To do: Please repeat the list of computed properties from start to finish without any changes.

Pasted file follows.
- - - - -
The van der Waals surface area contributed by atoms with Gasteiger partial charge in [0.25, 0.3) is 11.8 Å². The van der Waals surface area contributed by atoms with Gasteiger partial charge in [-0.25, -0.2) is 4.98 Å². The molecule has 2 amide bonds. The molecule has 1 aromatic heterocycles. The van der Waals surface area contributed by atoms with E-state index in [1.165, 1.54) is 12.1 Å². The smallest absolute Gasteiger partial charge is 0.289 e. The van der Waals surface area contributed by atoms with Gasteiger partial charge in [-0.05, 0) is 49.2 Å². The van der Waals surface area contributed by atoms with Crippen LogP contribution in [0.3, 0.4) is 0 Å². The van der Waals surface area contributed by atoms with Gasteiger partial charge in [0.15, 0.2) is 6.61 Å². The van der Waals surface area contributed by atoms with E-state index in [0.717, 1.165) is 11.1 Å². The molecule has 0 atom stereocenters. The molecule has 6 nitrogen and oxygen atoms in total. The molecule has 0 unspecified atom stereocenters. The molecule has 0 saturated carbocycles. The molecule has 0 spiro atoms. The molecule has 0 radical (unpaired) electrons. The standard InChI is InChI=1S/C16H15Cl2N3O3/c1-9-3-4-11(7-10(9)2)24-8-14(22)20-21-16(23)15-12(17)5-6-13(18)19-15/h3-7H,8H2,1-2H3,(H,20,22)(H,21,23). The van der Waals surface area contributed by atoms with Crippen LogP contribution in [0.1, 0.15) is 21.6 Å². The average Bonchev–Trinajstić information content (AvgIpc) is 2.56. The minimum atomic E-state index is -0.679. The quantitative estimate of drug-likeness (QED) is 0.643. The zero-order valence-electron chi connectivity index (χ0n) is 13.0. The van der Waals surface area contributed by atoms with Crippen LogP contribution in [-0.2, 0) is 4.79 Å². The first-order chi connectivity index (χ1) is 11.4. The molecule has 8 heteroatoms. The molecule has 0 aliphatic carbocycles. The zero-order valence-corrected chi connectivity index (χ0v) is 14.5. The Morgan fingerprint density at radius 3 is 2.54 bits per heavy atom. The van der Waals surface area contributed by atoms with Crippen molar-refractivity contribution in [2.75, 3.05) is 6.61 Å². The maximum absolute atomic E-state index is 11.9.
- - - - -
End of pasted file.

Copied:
The van der Waals surface area contributed by atoms with Gasteiger partial charge in [0.25, 0.3) is 11.8 Å². The van der Waals surface area contributed by atoms with Gasteiger partial charge in [-0.25, -0.2) is 4.98 Å². The molecule has 2 amide bonds. The molecule has 1 aromatic heterocycles. The van der Waals surface area contributed by atoms with E-state index in [1.165, 1.54) is 12.1 Å². The smallest absolute Gasteiger partial charge is 0.289 e. The van der Waals surface area contributed by atoms with Gasteiger partial charge in [-0.05, 0) is 49.2 Å². The van der Waals surface area contributed by atoms with Crippen LogP contribution in [0.3, 0.4) is 0 Å². The van der Waals surface area contributed by atoms with Gasteiger partial charge in [0.15, 0.2) is 6.61 Å². The van der Waals surface area contributed by atoms with E-state index in [0.717, 1.165) is 11.1 Å². The molecule has 0 atom stereocenters. The molecule has 6 nitrogen and oxygen atoms in total. The molecule has 0 unspecified atom stereocenters. The molecule has 0 saturated carbocycles. The molecule has 0 spiro atoms. The molecule has 0 radical (unpaired) electrons. The standard InChI is InChI=1S/C16H15Cl2N3O3/c1-9-3-4-11(7-10(9)2)24-8-14(22)20-21-16(23)15-12(17)5-6-13(18)19-15/h3-7H,8H2,1-2H3,(H,20,22)(H,21,23). The van der Waals surface area contributed by atoms with Crippen LogP contribution in [0.1, 0.15) is 21.6 Å². The average Bonchev–Trinajstić information content (AvgIpc) is 2.56. The minimum atomic E-state index is -0.679. The quantitative estimate of drug-likeness (QED) is 0.643. The zero-order valence-electron chi connectivity index (χ0n) is 13.0. The van der Waals surface area contributed by atoms with Crippen LogP contribution in [-0.2, 0) is 4.79 Å². The first-order chi connectivity index (χ1) is 11.4. The molecule has 8 heteroatoms. The molecule has 0 aliphatic carbocycles. The zero-order valence-corrected chi connectivity index (χ0v) is 14.5. The Morgan fingerprint density at radius 3 is 2.54 bits per heavy atom. The van der Waals surface area contributed by atoms with Crippen molar-refractivity contribution in [2.75, 3.05) is 6.61 Å². The maximum absolute atomic E-state index is 11.9.